Dubbed Russia’s “historian-in-chief,” Putin sees it as part of his role as president to unite Russians around a common respect for their history, culture and traditions. A few weeks after Rurikids closed, he delivered his annual Presidential Address to the Federal Assembly, heavy on history even for him. The “historical reunification of Crimea and Sevastopol with Russia,” he said, was one of “this year’s landmark events,” because:
It was in Crimea […] that Grand Prince Vladimir was baptised before bringing Christianity to Rus. […] even though its borders were not marked then, […] Christianity was a powerful spiritual unifying force that helped involve various tribes and tribal unions of the vast Eastern Slavic world in the creation of a Russian nation and Russian state. It was thanks to this spiritual unity that our forefathers for the first time and forevermore saw themselves as a united nation. All of this allows us to say that Crimea […] and Sevastopol have invaluable civilizational and even sacral importance for Russia, like the Temple Mount in Jerusalem for the followers of Islam and Judaism. [Emphasis added]
This paean to Holy Rus’ echoed Rurikids’ message: the God-given indivisibility of the East Slavic world regardless of the modern Russian-Ukrainian border; the imperative of a strong, united State; the role of Orthodoxy as repository of Russia’s values as a distinctive world civilization. If Hill and Gaddy emphasized the rhetorical role played by Petr Stolypin (Russia’s reformist prime minister, 1906-11) in Putin’s first term as president, the 2014 Ukraine crisis has elevated Prince Vladimir of Kiev (“the Saint”), a figure not only more closely connected to Crimea, but also a convenient standard-bearer of conservative, religious values in a “culture war” that Putin sees as part of a bigger “clash of civilizations” between Russia and the West. “Who is Mr Putin?”, ask Hill and Gaddy. One answer is a Prince Vladimir, Nevsky, Donskoy and a sanitized Ivan IV, too, rolled into one—a latter-day “Rurikid” for Russia’s twenty-first century.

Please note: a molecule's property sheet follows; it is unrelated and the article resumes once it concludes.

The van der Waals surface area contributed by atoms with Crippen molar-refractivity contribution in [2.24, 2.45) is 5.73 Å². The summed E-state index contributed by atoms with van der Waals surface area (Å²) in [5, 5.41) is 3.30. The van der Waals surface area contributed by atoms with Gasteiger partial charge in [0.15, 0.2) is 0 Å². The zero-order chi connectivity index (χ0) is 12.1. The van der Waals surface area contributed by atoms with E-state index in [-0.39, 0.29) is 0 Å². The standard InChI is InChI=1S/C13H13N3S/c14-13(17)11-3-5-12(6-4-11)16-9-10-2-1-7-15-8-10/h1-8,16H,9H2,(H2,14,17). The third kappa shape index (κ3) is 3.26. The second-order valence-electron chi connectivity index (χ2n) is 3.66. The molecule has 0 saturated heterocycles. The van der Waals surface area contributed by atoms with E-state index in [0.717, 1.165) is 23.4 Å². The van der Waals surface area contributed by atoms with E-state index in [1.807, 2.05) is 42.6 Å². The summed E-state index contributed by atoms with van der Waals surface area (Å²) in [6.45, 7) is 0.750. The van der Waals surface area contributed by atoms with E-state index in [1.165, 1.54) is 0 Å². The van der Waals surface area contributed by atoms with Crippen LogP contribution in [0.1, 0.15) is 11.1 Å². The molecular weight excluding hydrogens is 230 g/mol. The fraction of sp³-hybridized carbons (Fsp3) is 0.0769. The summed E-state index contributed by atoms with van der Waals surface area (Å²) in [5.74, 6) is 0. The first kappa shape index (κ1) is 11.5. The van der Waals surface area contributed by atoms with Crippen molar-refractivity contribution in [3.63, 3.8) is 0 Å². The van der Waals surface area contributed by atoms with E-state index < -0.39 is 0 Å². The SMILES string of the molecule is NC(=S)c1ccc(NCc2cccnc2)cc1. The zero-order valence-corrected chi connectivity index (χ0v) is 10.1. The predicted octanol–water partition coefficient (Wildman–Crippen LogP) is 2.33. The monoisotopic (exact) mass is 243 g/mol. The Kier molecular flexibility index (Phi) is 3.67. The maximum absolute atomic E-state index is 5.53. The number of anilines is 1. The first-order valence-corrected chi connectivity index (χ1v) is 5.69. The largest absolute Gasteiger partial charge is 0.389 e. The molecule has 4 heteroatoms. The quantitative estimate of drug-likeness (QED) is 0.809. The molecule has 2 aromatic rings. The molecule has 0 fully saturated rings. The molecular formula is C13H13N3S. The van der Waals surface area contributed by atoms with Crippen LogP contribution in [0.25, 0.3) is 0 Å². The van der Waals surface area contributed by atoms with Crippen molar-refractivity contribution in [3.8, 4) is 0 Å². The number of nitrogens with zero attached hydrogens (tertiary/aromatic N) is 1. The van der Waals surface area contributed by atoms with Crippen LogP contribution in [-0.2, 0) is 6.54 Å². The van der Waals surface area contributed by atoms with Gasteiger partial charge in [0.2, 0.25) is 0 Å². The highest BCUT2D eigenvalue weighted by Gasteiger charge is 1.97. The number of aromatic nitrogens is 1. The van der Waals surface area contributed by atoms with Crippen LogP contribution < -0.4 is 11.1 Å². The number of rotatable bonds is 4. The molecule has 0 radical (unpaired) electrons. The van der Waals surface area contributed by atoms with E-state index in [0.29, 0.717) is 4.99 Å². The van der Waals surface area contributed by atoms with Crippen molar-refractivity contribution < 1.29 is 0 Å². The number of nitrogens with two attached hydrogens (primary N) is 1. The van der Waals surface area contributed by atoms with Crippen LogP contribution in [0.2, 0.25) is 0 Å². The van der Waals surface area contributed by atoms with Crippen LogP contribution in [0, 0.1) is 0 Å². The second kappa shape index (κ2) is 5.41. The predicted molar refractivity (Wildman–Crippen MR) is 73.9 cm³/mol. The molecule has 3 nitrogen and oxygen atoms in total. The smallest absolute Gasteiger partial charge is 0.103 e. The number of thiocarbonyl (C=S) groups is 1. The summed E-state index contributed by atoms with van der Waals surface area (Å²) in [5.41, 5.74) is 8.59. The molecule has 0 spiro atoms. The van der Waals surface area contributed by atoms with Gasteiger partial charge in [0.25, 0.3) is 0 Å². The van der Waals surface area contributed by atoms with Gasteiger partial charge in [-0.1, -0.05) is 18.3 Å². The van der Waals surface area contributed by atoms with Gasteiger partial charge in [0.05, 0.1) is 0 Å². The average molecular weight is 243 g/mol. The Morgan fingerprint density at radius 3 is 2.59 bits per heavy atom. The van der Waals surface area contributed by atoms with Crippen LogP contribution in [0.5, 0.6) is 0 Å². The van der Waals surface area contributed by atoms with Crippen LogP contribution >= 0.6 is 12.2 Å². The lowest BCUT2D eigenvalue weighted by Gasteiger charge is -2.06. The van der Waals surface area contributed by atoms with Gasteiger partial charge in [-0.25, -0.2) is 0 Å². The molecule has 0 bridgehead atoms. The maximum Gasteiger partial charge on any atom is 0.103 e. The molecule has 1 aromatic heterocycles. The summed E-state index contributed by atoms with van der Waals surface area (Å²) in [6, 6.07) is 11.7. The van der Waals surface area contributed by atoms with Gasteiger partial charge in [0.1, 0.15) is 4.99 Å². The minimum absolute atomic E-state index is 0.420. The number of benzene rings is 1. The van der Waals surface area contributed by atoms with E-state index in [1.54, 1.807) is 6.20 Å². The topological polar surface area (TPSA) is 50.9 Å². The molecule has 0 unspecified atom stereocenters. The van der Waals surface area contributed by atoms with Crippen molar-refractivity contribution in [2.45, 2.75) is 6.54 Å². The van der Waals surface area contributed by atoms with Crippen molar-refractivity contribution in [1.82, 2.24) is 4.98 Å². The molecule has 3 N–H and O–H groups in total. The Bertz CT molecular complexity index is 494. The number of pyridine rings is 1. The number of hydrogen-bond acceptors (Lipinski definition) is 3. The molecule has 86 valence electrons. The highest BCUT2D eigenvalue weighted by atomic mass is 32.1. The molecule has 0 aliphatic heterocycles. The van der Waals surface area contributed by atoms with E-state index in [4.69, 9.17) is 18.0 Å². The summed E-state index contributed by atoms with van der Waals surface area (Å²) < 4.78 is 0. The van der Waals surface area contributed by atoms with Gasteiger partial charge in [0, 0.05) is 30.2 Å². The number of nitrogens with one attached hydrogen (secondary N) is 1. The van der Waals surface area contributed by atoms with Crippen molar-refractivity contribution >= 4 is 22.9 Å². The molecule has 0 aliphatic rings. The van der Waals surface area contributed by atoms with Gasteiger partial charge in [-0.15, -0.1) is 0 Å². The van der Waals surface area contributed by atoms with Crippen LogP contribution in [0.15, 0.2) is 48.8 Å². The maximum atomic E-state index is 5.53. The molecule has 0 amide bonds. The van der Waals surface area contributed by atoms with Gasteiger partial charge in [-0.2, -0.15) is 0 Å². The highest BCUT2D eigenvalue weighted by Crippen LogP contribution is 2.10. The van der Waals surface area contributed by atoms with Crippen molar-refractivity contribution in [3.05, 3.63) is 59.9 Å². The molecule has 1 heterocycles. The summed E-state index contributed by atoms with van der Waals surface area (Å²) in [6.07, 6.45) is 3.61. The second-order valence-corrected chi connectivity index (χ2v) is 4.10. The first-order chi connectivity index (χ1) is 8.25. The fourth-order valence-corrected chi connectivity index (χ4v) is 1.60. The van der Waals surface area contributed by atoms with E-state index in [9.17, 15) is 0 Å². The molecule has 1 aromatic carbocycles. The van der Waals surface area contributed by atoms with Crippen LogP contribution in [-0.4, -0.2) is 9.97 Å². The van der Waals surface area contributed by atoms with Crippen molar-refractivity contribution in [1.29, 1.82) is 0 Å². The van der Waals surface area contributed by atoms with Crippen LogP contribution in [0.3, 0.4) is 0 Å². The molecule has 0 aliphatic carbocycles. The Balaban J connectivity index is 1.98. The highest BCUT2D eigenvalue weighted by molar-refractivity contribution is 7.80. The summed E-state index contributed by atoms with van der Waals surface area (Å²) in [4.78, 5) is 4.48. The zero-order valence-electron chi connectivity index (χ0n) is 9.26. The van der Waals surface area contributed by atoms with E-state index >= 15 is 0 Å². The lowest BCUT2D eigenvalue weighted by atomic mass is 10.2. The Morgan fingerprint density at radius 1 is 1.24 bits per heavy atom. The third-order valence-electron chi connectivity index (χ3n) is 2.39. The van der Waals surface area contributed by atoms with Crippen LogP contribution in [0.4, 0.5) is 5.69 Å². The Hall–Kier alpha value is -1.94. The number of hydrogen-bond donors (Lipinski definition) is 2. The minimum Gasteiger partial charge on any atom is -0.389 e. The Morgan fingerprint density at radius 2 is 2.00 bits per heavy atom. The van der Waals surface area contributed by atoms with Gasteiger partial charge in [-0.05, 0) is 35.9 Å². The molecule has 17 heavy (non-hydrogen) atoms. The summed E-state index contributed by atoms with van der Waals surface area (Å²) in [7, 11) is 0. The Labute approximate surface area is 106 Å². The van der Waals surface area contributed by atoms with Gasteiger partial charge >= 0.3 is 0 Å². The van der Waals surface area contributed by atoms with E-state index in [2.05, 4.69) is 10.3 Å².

Ironically, while for Putin medieval Crimea was “the spiritual source of the development of a multifaceted but solid Russian nation and a centralized Russian state’, Muscovy achieved domination over “all the Russias”—including modern Ukraine—not by preserving the decentralized structures of the Rurikids, but by suppressing them in the name of a novel, centralized autocracy. Faulty as history, Rurikids’ defiant expression of offended Russian exceptionalism is nonetheless more than a pose: the West’s doggedly legalistic construction of the crisis has consistently underestimated how much Ukraine means to Putin—and a substantial proportion of the Russian public—as well as the high costs Russia is prepared to pay to keep it out of the West’s orbit. “Today our task is not only to sort out the past (although that must be done),” Lavrov recently declared at a meeting of the Russian Council of Foreign and Defence Policy, “but most importantly, to think about the future.” Rurikids is clearly meant to help Russians do both. It opened in St Petersburg, the first stop on a national tour, on January 30.
Matthew Dal Santo is a Danish Research Council post-doctoral fellow at the Saxo Institute, University of Copenhagen, Denmark. He previously worked for the Australian Department of Foreign Affairs and is a former Fellow of Trinity College, Cambridge. He tweets at @MatthewDalSant1.
Image: Wikimedia/Дар Ветер